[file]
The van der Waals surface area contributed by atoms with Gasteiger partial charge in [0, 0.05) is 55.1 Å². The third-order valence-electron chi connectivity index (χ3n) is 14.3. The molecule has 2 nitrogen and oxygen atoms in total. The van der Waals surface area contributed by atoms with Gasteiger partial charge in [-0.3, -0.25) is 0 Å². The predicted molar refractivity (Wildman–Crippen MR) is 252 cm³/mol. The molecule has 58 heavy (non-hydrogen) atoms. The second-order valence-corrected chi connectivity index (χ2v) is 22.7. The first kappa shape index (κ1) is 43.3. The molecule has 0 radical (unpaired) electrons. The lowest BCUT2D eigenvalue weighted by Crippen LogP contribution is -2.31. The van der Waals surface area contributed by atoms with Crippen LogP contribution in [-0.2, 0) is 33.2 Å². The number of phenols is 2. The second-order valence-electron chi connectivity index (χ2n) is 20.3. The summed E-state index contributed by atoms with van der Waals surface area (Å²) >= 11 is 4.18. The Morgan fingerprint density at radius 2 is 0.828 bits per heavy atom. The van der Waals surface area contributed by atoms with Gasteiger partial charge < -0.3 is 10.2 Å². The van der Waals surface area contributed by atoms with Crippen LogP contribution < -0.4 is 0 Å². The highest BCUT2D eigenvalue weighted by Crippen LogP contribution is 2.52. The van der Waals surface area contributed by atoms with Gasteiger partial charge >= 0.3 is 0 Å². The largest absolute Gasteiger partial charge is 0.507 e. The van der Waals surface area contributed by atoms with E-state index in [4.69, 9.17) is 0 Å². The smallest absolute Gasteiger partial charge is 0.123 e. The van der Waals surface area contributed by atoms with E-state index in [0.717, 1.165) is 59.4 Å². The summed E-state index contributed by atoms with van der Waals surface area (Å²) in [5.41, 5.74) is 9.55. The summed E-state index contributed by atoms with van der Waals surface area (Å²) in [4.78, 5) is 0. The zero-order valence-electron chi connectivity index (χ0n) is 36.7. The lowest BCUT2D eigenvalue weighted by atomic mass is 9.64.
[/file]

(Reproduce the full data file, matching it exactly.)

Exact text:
The van der Waals surface area contributed by atoms with Gasteiger partial charge in [0, 0.05) is 55.1 Å². The third-order valence-electron chi connectivity index (χ3n) is 14.3. The molecule has 2 nitrogen and oxygen atoms in total. The van der Waals surface area contributed by atoms with Gasteiger partial charge in [-0.3, -0.25) is 0 Å². The predicted molar refractivity (Wildman–Crippen MR) is 252 cm³/mol. The molecule has 58 heavy (non-hydrogen) atoms. The second-order valence-corrected chi connectivity index (χ2v) is 22.7. The first kappa shape index (κ1) is 43.3. The molecule has 0 radical (unpaired) electrons. The lowest BCUT2D eigenvalue weighted by Crippen LogP contribution is -2.31. The van der Waals surface area contributed by atoms with Crippen LogP contribution in [-0.2, 0) is 33.2 Å². The number of phenols is 2. The second-order valence-electron chi connectivity index (χ2n) is 20.3. The summed E-state index contributed by atoms with van der Waals surface area (Å²) >= 11 is 4.18. The Morgan fingerprint density at radius 2 is 0.828 bits per heavy atom. The van der Waals surface area contributed by atoms with Gasteiger partial charge < -0.3 is 10.2 Å². The van der Waals surface area contributed by atoms with Crippen LogP contribution < -0.4 is 0 Å². The highest BCUT2D eigenvalue weighted by Crippen LogP contribution is 2.52. The van der Waals surface area contributed by atoms with Gasteiger partial charge >= 0.3 is 0 Å². The largest absolute Gasteiger partial charge is 0.507 e. The van der Waals surface area contributed by atoms with E-state index in [4.69, 9.17) is 0 Å². The smallest absolute Gasteiger partial charge is 0.123 e. The van der Waals surface area contributed by atoms with E-state index in [0.717, 1.165) is 59.4 Å². The summed E-state index contributed by atoms with van der Waals surface area (Å²) in [5.41, 5.74) is 9.55. The summed E-state index contributed by atoms with van der Waals surface area (Å²) in [4.78, 5) is 0. The zero-order valence-electron chi connectivity index (χ0n) is 36.7. The lowest BCUT2D eigenvalue weighted by atomic mass is 9.64.